How to Seal Court Records in Texas

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Sealing court records is referred to as "non-disclosure" according to Texas law. This simply means that the criminal record is no longer made available to the public. With a sealed record, you can honestly say that you've never been convicted of a crime. Misdemeanors and felonies that resulted in deferred adjudication, which simply means community supervision, are eligible to be sealed.

Obtain your criminal history from the original court that handled the case you are attempting to seal. Go to the courthouse in person and ask for a copy of your criminal history. There may be a small fee required, depending on the courthouse.

Determine whether your crime is eligible to be sealed. There are many specific criteria that dictate whether your record can be sealed. You first must have completed your deferred adjudication. This is also referred to as "community supervision" and typically involves some type of service. There are some crimes that are not eligible for sealing, ranging from first degree murder to indecency with a child. (See "Resources" below for a link that can help you determine your eligibility.) It is, however, recommended that you seek professional legal advice for this step.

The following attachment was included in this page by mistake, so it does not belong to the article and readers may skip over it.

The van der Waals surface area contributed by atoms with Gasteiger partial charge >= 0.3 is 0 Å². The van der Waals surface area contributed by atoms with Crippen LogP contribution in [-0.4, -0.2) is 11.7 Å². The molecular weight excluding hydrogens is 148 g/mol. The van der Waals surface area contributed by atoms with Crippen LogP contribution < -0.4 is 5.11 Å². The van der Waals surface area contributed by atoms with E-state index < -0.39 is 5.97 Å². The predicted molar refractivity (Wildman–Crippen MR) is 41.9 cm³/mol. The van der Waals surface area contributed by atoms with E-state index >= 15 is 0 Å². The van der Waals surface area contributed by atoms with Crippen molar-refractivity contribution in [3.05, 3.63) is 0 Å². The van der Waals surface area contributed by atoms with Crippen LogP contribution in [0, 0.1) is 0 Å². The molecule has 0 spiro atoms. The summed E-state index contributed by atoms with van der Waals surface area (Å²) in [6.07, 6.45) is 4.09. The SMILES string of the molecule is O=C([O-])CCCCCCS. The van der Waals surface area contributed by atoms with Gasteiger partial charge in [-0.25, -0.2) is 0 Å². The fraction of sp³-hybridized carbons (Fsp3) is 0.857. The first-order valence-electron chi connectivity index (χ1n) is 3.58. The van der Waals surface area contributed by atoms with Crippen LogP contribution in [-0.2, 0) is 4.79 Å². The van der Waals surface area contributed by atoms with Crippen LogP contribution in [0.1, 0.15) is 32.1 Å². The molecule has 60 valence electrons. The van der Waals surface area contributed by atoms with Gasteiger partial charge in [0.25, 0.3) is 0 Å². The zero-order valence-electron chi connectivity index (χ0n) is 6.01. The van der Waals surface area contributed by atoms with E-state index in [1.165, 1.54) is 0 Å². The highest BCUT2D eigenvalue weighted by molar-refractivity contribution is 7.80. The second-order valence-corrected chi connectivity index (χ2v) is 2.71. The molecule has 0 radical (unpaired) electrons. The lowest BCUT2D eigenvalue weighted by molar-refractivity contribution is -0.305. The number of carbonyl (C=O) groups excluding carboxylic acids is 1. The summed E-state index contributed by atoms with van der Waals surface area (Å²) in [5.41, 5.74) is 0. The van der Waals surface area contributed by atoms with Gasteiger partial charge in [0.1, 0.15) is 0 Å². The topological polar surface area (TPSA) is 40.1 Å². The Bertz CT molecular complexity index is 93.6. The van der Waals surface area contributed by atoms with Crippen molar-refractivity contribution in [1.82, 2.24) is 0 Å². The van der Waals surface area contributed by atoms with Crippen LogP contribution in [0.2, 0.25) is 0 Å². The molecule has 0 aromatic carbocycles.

Hire an attorney and provide him or her with a copy of your criminal record. Ask the attorney to file a motion for non-disclosure with the original court that handled the case. You cannot file this motion without an attorney.

Distribute the motion to all parties involved. This includes the district attorney, arresting police department, and probation officer, if probation was part of the sentence.

Set up a court date to discuss the motion through your attorney.

Gather all documentation that proves you have completed the terms of your deferred adjudication. This could include documentation stating you have paid court fees and completed required community service hours.

Show up for your court date with your attorney and present your case for non-disclosure.

Wait for a verdict. If the court rules in your favor, the record in question is sealed and made unavailable to the civilian sector. Police, FBI, and other law enforcement agencies still have access to the record, however.


About the Author

Art Corvelay is a freelance writer for demand studios who has been writing and editing for five years. He holds a Ph.D. in technical communication and teaches courses in writing and editing at the university level.

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